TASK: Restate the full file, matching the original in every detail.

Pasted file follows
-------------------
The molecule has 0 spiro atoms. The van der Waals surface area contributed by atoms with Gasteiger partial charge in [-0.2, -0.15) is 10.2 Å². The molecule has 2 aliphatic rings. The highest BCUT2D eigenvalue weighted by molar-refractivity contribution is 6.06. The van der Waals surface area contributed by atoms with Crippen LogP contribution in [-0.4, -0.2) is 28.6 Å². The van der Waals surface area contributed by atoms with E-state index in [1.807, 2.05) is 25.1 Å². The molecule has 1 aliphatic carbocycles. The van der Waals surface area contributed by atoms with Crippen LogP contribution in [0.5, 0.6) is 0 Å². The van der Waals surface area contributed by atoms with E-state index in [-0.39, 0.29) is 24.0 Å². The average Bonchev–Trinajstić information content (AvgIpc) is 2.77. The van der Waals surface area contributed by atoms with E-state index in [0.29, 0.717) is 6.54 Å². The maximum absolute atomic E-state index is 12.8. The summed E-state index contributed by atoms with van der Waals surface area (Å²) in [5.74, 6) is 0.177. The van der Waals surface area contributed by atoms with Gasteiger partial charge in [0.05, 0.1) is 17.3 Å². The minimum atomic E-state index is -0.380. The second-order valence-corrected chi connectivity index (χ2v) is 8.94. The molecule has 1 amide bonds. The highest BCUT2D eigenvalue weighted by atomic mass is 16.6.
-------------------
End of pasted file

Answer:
The molecule has 0 spiro atoms. The van der Waals surface area contributed by atoms with Gasteiger partial charge in [-0.2, -0.15) is 10.2 Å². The molecule has 2 aliphatic rings. The highest BCUT2D eigenvalue weighted by molar-refractivity contribution is 6.06. The van der Waals surface area contributed by atoms with Crippen LogP contribution in [-0.4, -0.2) is 28.6 Å². The van der Waals surface area contributed by atoms with E-state index in [1.807, 2.05) is 25.1 Å². The molecule has 1 aliphatic carbocycles. The van der Waals surface area contributed by atoms with Crippen LogP contribution in [0.5, 0.6) is 0 Å². The van der Waals surface area contributed by atoms with E-state index in [-0.39, 0.29) is 24.0 Å². The average Bonchev–Trinajstić information content (AvgIpc) is 2.77. The van der Waals surface area contributed by atoms with E-state index in [0.29, 0.717) is 6.54 Å². The maximum absolute atomic E-state index is 12.8. The summed E-state index contributed by atoms with van der Waals surface area (Å²) in [5.74, 6) is 0.177. The van der Waals surface area contributed by atoms with Gasteiger partial charge in [0.05, 0.1) is 17.3 Å². The minimum atomic E-state index is -0.380. The second-order valence-corrected chi connectivity index (χ2v) is 8.94. The molecule has 1 amide bonds. The highest BCUT2D eigenvalue weighted by atomic mass is 16.6.